is this meant to be funny? Andrew Hughes is undoubtedly one of the worst cricket comedians. Take some pointers from Anand Ramachandran or Andy Zaltman. The Long Handle is really really boring.

Posted by arslan on (February 27, 2010, 19:09 GMT)

well comments and interviews of ppl involved in pakistan crkt are exceptions to this...e.g. the counter accusations between mohd yousaf and shoaib malik recently...mr ijaz butt's contradictory and confusing statements...and so on..

Posted by Khusro Mir on (February 27, 2010, 11:41 GMT)

True as that is Jamshed, Ijaz Butt is the exception. Memory of a goldfish, and the 71 years he's been living have got to him. He falls asleep during his meetings (apparently), and he couldn't remember that Pakistan actually had a chance of being able to host a match to a West Indies A team. Ah well. I suppose it isn't only fans that feel insomnia. On the other hand, if I were to be questioning an Indian my question would be "How dead are the pitches in India", a Proteas "Why do you choke so much?", an Aussie "Do you have any sympathy or mercy for your opponents? You always win!", an Englishman (this question is preferably for Collingwood) "How many golf courses are there in England?", a Pakistani "Do you plan to be captain in the next year or so?" (I mean, if Shoaib Akhter wants to then everyone must), and so on and so forth. They are comparatively relative to the current situation in the cricketing world, while interesting, so I suppose they must be good.

Posted by Anurag Bhide on (February 27, 2010, 11:19 GMT)

yes this is one issue that is seriously bothering me ever since u have brought it up. u've mentioned this player predictability in some of ur earlier blogs and i've been listening intently to many of the player interviews ever since. and really u do hit the nail right on the head. in every one of those interviews that i've paid attention to, there is not one tiny comment that i could not have predicted beforehand myself. the questions were completely unimaginative and downright obvious and the answers even more so. i gues if u just tell me which player's interview is about to take place, i could write up all the questions as well as answers right to the letter.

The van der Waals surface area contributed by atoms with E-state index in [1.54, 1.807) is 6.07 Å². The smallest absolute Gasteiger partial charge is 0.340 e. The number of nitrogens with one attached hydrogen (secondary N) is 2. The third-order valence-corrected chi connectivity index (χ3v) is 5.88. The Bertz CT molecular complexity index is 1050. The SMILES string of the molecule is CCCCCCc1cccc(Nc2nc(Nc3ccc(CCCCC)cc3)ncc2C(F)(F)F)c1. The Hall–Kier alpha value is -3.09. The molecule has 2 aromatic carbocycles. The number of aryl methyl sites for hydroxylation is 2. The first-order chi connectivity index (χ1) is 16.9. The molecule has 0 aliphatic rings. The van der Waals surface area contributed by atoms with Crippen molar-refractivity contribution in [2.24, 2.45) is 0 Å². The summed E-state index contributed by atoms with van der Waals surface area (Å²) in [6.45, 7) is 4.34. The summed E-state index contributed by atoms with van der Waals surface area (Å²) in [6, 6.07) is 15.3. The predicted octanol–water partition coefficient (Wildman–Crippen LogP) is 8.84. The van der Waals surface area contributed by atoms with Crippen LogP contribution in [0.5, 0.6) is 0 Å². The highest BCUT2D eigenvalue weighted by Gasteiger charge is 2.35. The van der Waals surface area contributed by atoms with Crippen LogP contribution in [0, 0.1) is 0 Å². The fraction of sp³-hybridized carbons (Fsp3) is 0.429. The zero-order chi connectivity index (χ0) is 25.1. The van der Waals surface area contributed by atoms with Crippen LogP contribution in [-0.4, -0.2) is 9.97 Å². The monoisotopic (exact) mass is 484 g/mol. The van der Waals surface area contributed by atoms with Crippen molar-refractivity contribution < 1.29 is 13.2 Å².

this should be a serious concern, but nobody seems to be noticing it. everyone has become puppets in the hands of the globalised media and since this is the route to big money, nothing will be done to change it. even sunil gavaskar has started to sound like an excited parrot these days

i suppose we just need a few more sehwags

Posted by jamshed on (February 27, 2010, 10:09 GMT)

Andrew,you cannot accuse Pakistan cricketers of being boring.Most of them are not "right behind their captain."

Posted by ajay pal on (February 27, 2010, 9:34 GMT)

nice initiative!! but graeme swann, harbhajan singh and virender sehwag are notable exceptions to the rule of bromidic and diplomatic interviews.

Posted by Tanmay on (February 27, 2010, 9:14 GMT)

@jamshed: begin difference between sleeping cricket and sleeping over cricket. which one is it? :)

Mr. Hughes, Ijaz Butt has proven to be the exception to the rule - passing on unsolicited information about match-fixing of all things! Maybe the alternative then is not to interview fans, but look for self-important people struggling to make their way to the limelight (and Ijaz Butt).

Posted by jamshed on (February 27, 2010, 7:32 GMT)

Insomnia ? Tell you what,when I cannot sleep,I watch cricket.I fall asleep easily thereafter.

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ABOUT THE AUTHOR

Andrew Hughes
Andrew Hughes is a writer and avid cricket watcher who has always retained a healthy suspicion of professional sportsmen, and like any right-thinking person rates Neville Cardus more highly than Don Bradman. His latest book is available here and here @hughandrews73